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There is so much to be gained from experiences like this for our city-girls. The experience of just being able to run and play and explore without thinking of traffic or neighbors is so relaxing. Trying out new things like gold panning is fun. Seeing the variety of flowers that bloom in the mountains, some of which are the same ones we see and others which are different. Finding an elk hoof and talking about why it is there on the side of the mountain. Seeing the damage of the forest fires and the regrowth that happens with time. Fungi, new trees, weeds, seeds – so much variety of plants to look at. Learning the basics of traversing a mountain, even. Wonderful growth experiences you just can’t have in a city.

It was pleasant to just sit and watch the girls romp in the river and to explore as far as they felt bold enough to go. Panning for gold was a fun experience for them, though not productive this time around. I enjoyed the time and the hike up the canyon. We ended our day perfectly with a campfire and smores.

At Home.

Texas State Fair – field trip

We had a wonderful time with family at the Texas State Fair last week when it opened. Since we were there on the first day, it was clean and neat and we really enjoyed it. It was also a bit rainy so it was a tad less crowded than it might otherwise have been.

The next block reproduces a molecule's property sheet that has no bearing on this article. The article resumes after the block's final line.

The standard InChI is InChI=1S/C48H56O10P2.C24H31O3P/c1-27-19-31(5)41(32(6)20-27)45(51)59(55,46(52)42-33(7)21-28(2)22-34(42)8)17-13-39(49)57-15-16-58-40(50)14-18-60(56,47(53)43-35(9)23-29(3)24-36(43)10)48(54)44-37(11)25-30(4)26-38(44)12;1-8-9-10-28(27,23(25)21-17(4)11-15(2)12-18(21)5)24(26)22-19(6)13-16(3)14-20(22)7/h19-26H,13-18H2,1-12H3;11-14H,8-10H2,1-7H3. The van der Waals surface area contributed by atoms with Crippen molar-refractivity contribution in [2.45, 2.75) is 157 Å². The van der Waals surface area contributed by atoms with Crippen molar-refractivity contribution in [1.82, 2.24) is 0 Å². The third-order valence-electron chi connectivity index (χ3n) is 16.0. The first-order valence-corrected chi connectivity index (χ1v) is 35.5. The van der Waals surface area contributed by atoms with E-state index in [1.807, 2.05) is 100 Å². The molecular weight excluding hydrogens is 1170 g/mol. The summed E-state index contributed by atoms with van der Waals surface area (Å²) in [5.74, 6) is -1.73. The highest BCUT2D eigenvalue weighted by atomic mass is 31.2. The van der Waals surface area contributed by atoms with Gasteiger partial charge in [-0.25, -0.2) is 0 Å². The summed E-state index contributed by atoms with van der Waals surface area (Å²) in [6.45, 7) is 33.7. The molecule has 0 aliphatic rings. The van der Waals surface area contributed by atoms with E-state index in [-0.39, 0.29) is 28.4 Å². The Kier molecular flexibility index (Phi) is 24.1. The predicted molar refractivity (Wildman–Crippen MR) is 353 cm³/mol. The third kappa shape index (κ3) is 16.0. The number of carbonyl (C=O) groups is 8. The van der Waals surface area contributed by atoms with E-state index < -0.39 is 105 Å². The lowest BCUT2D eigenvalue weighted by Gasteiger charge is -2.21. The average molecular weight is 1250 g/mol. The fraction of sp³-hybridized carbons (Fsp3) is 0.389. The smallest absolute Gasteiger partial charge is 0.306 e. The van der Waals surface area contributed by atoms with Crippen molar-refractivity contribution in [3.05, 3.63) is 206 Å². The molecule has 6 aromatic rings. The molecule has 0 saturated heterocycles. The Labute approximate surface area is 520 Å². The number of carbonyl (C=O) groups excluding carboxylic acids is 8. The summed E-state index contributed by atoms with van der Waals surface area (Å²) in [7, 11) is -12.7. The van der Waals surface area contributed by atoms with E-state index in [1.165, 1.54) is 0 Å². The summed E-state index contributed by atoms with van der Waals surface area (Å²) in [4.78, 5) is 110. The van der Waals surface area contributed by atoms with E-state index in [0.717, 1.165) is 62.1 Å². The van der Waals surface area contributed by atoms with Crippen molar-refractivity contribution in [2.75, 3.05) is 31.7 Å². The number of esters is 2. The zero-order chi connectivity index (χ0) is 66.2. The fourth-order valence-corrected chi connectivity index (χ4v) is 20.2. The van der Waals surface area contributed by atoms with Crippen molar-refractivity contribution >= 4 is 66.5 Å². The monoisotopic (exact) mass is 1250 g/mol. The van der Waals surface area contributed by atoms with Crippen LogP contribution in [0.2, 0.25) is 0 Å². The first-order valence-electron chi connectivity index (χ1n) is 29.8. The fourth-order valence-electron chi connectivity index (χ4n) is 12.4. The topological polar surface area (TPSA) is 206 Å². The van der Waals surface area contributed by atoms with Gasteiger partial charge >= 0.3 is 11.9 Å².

We visited the greenhouse with the trains that wind through Texas sites. We saw the giant pumpkins.

giant pumpkins

The girls rode the beautiful carousel.

carousel

We visited Big Tex.

We saw all the arts and crafts, from lovely quilts to amazing cross-stitching to fun collections of antiques and uniques. We got to see the 500 pound butter sculpture and visited the marketplace where we admired all of the Texas products.butter sculpture

We ate corny dogs (a State Fair tradition) and visited the textiles building. The girls rode the super slide. We visited the Texas Discovery Gardens to see the butterflies.

Texas Discovery Gardens

And, of course, we all rode the Texas Star, the highest ferris wheel in the western hemisphere. All in all, a day of joy and fun.

Texas Star

At Home.

Finally – a Texas Butterfly field trip

Texas Discovery Gardens

 

Miss L has enjoyed butterflies for a long time now. She is known affectionately as the Butterfly Whisperer by many of her friends for her ability to coax butterflies onto her finger and for her patience to be still and wait or to just be still and enjoy watching them.